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Daley’s, Chicago’s Oldest Restaurant, Moves Into The 21st Century at New Location

Daley’s Restaurant is moving to this new location.

This week, the 127-year-old Woodlawn icon relocates across the street

Chicago’s oldest restaurant is reborn as Daley’s Restaurant, the 127-year-old Woodlawn diner — pending inspections — should unveil its new location this week. The move’s been in the works since 2017 when the old space was sold. The new Daley’s is across the street, part of a new development called Woodlawn Station at 63rd Street and Cottage Grove.

The old restaurant remains open and will still serve food until city inspectors give owner Mike Zar the needed approvals for the new location. Zar’s been buzzing back and forth for the last seven or so months working on plumbing, HVAC, and electrical issues: “I’m almost out of gas,” he said on Tuesday.

Daley’s is a fabled Chicago restaurant as its origins date back to 1892 when an Irish immigrant named John Daley (no relation to the former mayors) opened the diner. The new restaurant is Daley’s third iteration. Zar’s Greek family took over the restaurant in 1918. Zar’s great uncle added “1918” to the sign after the family bought the restaurant and that’s led to some confusion over the years to the restaurant’s true age.

Though the sign is iconic and welcoming, it won’t make the trip over across the street. Zar said they couldn’t find a space for it. He’ll still keep it as a keepsake. Zar remembers working at the restaurant as a teen with his father. He hopes customers keep their own special memories with them after the move.

“That’s what’s bittersweet about it, [leaving behind] all the memories that were made in that place,” Zar said.

Daley’s
Eater Chicago/Nagle Photography
Daley’s iconic sign won’t make the trip across the street.

The restaurant grew to be a community beacon where families would eat after Sunday church and customers would grab a bite late night on a weekend. The pie case has delicious treats, and the restaurant serves dependable breakfasts and soul food. Entrees come with soup or salad and a side providing patrons with extra value.

The menu will remain the same at the new restaurant, consisting of the same ”honest food” that’s survived more than a century. Zar said he may add items eventually. The kitchen is bigger and there’s more equipment at the new restaurant. Despite having less space than across the street, the new location seats more people at 180 compared to 130. The new restaurant is more efficiently laid out, Zars said.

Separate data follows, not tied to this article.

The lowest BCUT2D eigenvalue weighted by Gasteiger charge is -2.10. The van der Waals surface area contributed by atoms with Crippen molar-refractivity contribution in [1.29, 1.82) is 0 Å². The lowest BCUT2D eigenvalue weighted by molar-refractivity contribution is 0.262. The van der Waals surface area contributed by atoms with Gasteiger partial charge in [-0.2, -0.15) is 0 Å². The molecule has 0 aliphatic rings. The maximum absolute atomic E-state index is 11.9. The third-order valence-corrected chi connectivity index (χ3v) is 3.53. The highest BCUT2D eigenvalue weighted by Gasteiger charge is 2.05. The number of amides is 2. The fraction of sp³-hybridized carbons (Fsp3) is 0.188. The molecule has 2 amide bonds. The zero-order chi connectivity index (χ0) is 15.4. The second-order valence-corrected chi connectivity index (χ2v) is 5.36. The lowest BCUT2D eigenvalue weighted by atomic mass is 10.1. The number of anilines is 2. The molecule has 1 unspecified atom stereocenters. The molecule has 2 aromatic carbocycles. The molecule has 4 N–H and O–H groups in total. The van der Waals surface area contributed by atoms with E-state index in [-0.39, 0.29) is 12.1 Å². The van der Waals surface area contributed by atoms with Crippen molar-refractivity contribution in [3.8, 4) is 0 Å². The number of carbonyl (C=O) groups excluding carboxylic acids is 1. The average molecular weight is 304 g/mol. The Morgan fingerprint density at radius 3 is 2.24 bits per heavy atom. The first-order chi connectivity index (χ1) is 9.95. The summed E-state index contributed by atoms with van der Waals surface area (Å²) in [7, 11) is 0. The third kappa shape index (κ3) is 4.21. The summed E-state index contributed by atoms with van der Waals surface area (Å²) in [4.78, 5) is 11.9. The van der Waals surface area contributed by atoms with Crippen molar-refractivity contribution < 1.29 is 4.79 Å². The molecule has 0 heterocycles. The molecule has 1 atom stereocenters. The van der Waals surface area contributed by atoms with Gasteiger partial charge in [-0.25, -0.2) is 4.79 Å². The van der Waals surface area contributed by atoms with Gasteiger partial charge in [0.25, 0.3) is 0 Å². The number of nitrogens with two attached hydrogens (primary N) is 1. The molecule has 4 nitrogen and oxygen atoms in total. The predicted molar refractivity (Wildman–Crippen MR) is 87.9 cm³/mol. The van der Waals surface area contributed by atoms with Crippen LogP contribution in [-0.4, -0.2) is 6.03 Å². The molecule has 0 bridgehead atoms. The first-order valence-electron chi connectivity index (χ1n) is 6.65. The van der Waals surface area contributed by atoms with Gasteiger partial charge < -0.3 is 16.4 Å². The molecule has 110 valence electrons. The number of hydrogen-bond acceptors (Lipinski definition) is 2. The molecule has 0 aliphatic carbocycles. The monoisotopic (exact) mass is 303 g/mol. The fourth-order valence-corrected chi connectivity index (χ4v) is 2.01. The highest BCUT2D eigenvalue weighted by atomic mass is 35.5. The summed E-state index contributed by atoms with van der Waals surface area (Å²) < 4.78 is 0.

Longtime employees, like Rose Gillespie — a waitress whose worked 37 years at the restaurant — will work at the new location. (“Rose is fine; nothing can stop Rose,” Zar said.) Gillespie will have to learn a new layout and a POS system. During the transition period, they’ll only serve breakfast and lunch. They’ll add dinner within two weeks.

They went for an industrial feel using some traditional Chicago materials in the new space. They used Chicago common brick on columns, and “classed it up” with chandeliers. Zar said he felt like a part-time maintenance man dealing with building issues at the old location, and that he’s excited to move into the new building. It’s also giving them an opportunity to modernize. There are five TVs, “good” WiFi, and they’ll also use online delivery services like DoorDash and Uber Eats.

“We hooked it up,” Zar said. “We’re moving into the 21st Century.”

Daley’s Rose Gillespie
Eater Chicago/Nagle Photography
Daley’s owner Mike Zar and waitress Rose Gillespie at the old restaurant.

For the most part, Zar said his customers have the same concerns as he does, that they’re being forced to let go of cherished memories. At the same time, Zar is grateful for the chance in the new mixed-income development from Preservation of Affordable Housing. Woodlawn Station features 55 apartments and 15,000 square feet of retail space at the CTA’s Green Line 63rd Street stop.

“It’s an amazing opportunity just to say the least,” Zar said. “Preservation of Affordable Housing gave us a great corner spot, I couldn’t be more grateful.”

Originally, the developers thought Thursday would be opening day, but they hit a hiccup with inspections. But they’re itching to get going. The old photos are already on the wall at the new space. They’ll be celebrating in Woodlawn, but if any customers want to eat at Daley’s at its current iteration, they may have only two days to experience the nostalgia.

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